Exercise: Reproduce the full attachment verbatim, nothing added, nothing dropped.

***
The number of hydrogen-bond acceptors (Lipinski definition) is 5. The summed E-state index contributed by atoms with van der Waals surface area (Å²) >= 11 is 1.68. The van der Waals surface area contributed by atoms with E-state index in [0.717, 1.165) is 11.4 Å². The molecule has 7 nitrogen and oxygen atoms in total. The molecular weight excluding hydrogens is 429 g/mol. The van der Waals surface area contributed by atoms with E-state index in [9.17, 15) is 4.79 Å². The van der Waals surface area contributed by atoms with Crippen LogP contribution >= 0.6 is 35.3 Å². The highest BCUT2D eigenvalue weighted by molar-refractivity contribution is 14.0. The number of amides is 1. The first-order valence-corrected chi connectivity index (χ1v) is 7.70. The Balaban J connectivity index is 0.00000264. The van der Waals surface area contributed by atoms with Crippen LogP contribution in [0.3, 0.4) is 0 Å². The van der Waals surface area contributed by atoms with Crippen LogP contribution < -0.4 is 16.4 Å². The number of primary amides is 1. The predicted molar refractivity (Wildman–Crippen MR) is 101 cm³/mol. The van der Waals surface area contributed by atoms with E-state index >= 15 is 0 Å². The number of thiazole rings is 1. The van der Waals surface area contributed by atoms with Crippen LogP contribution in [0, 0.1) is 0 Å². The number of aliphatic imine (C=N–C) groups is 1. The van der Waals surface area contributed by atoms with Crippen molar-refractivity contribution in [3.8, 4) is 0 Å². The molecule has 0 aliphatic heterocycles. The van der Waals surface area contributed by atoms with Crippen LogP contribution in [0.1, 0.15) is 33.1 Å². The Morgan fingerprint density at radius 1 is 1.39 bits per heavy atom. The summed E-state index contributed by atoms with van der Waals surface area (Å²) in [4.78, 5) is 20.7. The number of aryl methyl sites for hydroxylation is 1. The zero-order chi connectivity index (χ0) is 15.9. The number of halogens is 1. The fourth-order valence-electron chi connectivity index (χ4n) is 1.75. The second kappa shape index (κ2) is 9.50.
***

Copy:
The number of hydrogen-bond acceptors (Lipinski definition) is 5. The summed E-state index contributed by atoms with van der Waals surface area (Å²) >= 11 is 1.68. The van der Waals surface area contributed by atoms with E-state index in [0.717, 1.165) is 11.4 Å². The molecule has 7 nitrogen and oxygen atoms in total. The molecular weight excluding hydrogens is 429 g/mol. The van der Waals surface area contributed by atoms with E-state index in [9.17, 15) is 4.79 Å². The van der Waals surface area contributed by atoms with Crippen LogP contribution >= 0.6 is 35.3 Å². The highest BCUT2D eigenvalue weighted by molar-refractivity contribution is 14.0. The number of amides is 1. The first-order valence-corrected chi connectivity index (χ1v) is 7.70. The Balaban J connectivity index is 0.00000264. The van der Waals surface area contributed by atoms with Crippen LogP contribution in [0.3, 0.4) is 0 Å². The van der Waals surface area contributed by atoms with Crippen LogP contribution < -0.4 is 16.4 Å². The number of primary amides is 1. The predicted molar refractivity (Wildman–Crippen MR) is 101 cm³/mol. The van der Waals surface area contributed by atoms with E-state index >= 15 is 0 Å². The number of thiazole rings is 1. The van der Waals surface area contributed by atoms with Crippen LogP contribution in [0, 0.1) is 0 Å². The number of aliphatic imine (C=N–C) groups is 1. The van der Waals surface area contributed by atoms with Crippen molar-refractivity contribution in [3.8, 4) is 0 Å². The molecule has 0 aliphatic heterocycles. The van der Waals surface area contributed by atoms with Crippen LogP contribution in [0.1, 0.15) is 33.1 Å². The Morgan fingerprint density at radius 1 is 1.39 bits per heavy atom. The summed E-state index contributed by atoms with van der Waals surface area (Å²) in [4.78, 5) is 20.7. The number of aryl methyl sites for hydroxylation is 1. The zero-order chi connectivity index (χ0) is 15.9. The number of halogens is 1. The fourth-order valence-electron chi connectivity index (χ4n) is 1.75. The second kappa shape index (κ2) is 9.50.